Sunday, January 16, 2011

The daily call

Several times a day it happens. The first is before the sun comes up. Then a few more times throughout the day, the sound breaks the constant clamor of the traffic and other sounds on the street. Eerie. Haunting. Beautiful.

Traveling in Islamic countries for almost two weeks, I have come to not only enjoy, but also expect the call to prayer, (adhan). Five times a day (more sometimes.... not quite sure why the extra ones happen) the call goes out from the minaret for prayer time. The call is heard most clearly from the closest mosque, but with every mosque in the town or city sending out its own adhan, the sound echoes in layers across the space. Right now I am in Luxor (with James and Katherine), a town in the Nile River Valley. The hostel we are staying in has an open roof-top cafe and lounge area. From there the minarets all across town are audible. The layers of voices overlap in harmony and discord all at the same time. Everyone is singing the same thing, but they don't all sing it the same way. Some muezzins have great voices, others not so good, so we focus on the ones that we like. In Istanbul, the call from the Blue Mosque was my favorite - it was the one we could hear the most clearly, too. We heard from someone that the muezzins in Istanbul had to take singing lessons not too long ago because they weren't very good. With so many tourists in Istanbul and the adhan broadcast from loudspeakers at the top of the minarets, the city felt that the adhan should be nice to listen to! The lessons worked! The callers in Istanbul sing with haunting lilts and beautiful tones.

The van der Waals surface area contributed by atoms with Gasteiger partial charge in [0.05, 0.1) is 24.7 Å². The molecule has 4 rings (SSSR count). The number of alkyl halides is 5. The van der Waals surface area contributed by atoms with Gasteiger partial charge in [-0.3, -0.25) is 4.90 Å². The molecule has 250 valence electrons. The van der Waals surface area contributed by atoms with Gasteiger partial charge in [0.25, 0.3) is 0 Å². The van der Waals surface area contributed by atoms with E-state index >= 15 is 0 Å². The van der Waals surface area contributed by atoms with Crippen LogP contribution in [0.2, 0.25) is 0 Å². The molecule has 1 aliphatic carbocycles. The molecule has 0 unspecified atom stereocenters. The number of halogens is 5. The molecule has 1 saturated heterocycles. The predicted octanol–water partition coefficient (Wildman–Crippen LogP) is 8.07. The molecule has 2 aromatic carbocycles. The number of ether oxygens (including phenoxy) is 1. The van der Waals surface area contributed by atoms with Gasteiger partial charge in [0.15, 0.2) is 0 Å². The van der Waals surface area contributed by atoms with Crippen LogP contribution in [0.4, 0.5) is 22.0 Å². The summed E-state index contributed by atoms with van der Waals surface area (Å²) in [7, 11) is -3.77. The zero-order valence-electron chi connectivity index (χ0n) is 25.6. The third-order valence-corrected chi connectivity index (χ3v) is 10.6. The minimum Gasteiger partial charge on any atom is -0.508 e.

Hearing multiple adhans is an experience that touches the soul and stays in the mind. In Cairo, the evening that we were aboard the felucca, prayer time came and the call went out from a thousand minarets. As we floated on the river, the cacophony of voices reverberated off the buildings and water, back and forth across the river, all around us, echoing and replying in what seemed an endless wave of sounds. Near, far, faint, loud, bold, quivering -- in every possible tone, the call sounded. The sound was so spectacular, we stopped mid-conversation and had to listen. We were spellbound. It is an experience I will not forget.

I've been thinking a lot about this adhan - this call to prayer -- being in this part of the world, it's hard to ignore. I'm not converting to Islam anytime soon, but I like the public call to prayer. My own faith does not have this prevalent a reminder to turn my thoughts to God. The closest we get is a church that may ring its bells on Sunday morning. Other than that uncommon occurrence, there is no obvious admonition broadcast publicly. Even though the adhan is not calling from my religion, it reminds me to thank God for the things He has done for me - every day, many times a day.

I'm leaving the predominantly Islamic world, so I won't be hearing the call to prayer anymore. I'll have to find something new and tangible that will remind me to talk to God. I always mean to pray, but I forget. Maybe I should pick up some prayer beads before I leave....

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